The 2016 CHRISTMAS LECTURES will be filmed in the Royal Institution’s iconic theatre on 10, 13 and 15 December 2016. Tickets to the filming of the CHRISTMAS LECTURES are available by a ballot in September open to members and patrons of the Royal Institution and UK registered schools only. Find out how to join the Ri and apply for tickets to this once in a lifetime show.
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These Lectures will describe something invisible that drives everything around us… from our bodies to mobile phones; from aeroplanes to all the stars in the universe… ENERGY.
Energy cannot be created or destroyed, it just transforms from one form to another – the challenge is whether we can harness and use it for our own purposes when it changes from one form to another. The three Lectures will take us on an incredible journey through these powerful transformations to inspire the next-generation of scientists.
In each lecture, Prof Saiful Islam will face a big question – what is energy and where does it come from, how can we best make use of it, and how can we store energy to use later on? Along the way we will learn about the energy that powers our homes, the energy that powers our cars and see how the most important machine of them all, the human body, compares to all the gadgets we carry around with us.
Whilst Saiful will have access to amazing cutting-edge technology, it will quickly become clear that we are a long way from meeting the energy demands of the future. The real solutions and great breakthroughs will come from tomorrow’s researchers, quite possibly the young people watching the lectures.
Saiful is Professor of Materials Chemistry at the University of Bath, having previously completed a Chemistry degree and PhD at University College London, a postdoctoral fellowship on oxide superconductors at the Eastman Kodak Labs in Rochester, New York, USA, and a lectureship at the University of Surrey. His research interests include computer modelling of new materials for lithium and sodium batteries, solid oxide fuel cells and perovskite solar cells.
Saiful has had a long association with the Royal Institution. He grew up in Crouch End, London, overlooking Alexandra Palace, the site of the first BBC television broadcast of the CHRISTMAS LECTURES on 22 December 1936. He also attended talks in the Ri’s famous theatre by another Christmas Lecturer, George Porter, while still at school and returned to present his own schools lecture on superconductors a few years after his PhD under Richard Catlow FRS, the then Director of the Davy Faraday Research Laboratory at the Royal Institution.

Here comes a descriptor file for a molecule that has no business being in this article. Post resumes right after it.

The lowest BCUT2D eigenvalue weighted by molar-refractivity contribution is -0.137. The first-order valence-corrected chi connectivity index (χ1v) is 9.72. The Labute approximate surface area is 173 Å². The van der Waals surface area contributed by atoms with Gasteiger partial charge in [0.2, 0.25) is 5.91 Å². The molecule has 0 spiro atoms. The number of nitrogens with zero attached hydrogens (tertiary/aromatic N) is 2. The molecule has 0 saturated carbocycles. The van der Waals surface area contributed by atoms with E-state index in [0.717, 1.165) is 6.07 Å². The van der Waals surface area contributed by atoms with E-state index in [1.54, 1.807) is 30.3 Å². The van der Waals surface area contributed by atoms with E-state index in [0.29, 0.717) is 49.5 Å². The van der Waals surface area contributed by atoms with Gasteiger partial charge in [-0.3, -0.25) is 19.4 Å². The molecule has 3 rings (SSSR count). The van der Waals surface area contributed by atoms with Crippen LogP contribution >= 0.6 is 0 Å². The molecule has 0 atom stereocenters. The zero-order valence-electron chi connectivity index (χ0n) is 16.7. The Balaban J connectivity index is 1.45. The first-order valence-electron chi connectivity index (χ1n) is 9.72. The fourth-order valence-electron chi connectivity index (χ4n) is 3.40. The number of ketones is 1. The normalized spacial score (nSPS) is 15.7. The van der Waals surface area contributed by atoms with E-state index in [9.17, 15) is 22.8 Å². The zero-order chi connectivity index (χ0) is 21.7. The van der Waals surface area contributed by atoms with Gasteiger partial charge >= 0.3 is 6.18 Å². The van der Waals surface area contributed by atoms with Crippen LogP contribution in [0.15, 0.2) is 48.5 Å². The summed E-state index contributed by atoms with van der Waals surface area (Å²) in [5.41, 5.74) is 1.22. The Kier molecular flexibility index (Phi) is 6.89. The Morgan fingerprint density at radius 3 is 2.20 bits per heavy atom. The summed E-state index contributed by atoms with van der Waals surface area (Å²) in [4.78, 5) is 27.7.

Saiful’s research is supported by the EPSRC, and he has received several awards including the Wolfson Research Merit Award from the Royal Society and the Sustainable Energy Award from the Royal Society of Chemistry. He has presented more than 60 invited talks at international conferences, and has around 180 publications.
He sits on the Diversity Committee of the Royal Society and is a member of the British Humanist Association.
Follow Saiful on Twitter at @SaifulChemistry.
The CHRISTMAS LECTURES are the Royal Institution’s biggest and most famous, demonstration-based science events for young people. They are broadcast on UK television every Christmas and have formed part of the festive tradition for generations – often being compared to the Queen’s Christmas message and the carols from Kings.
The CHRISTMAS LECTURES have been inspiring children and adults alike since 1825. The Lectures were initiated by Michael Faraday at a time when organised education for young people was scarce. He presented 19 series himself, establishing an exciting new way of presenting science to young people.
The CHRISTMAS LECTURES have continued annually since the 1825 series, stopping only during World War II. Many world-famous scientists have given the Lectures including Nobel Prize winners William and Lawrence Bragg, Sir David Attenborough, Carl Sagan and Dame Nancy Rothwell.
The CHRISTMAS LECTURES were first broadcast on television by the BBC in 1936 which makes them the world’s oldest science series. They have been broadcast on television every year since 1966 on the BBC and in later years on Channel Five, Channel Four and more4. In 2010, the Lectures returned to BBC Four and in 2015 the broadcast reached nearly 2 million viewers.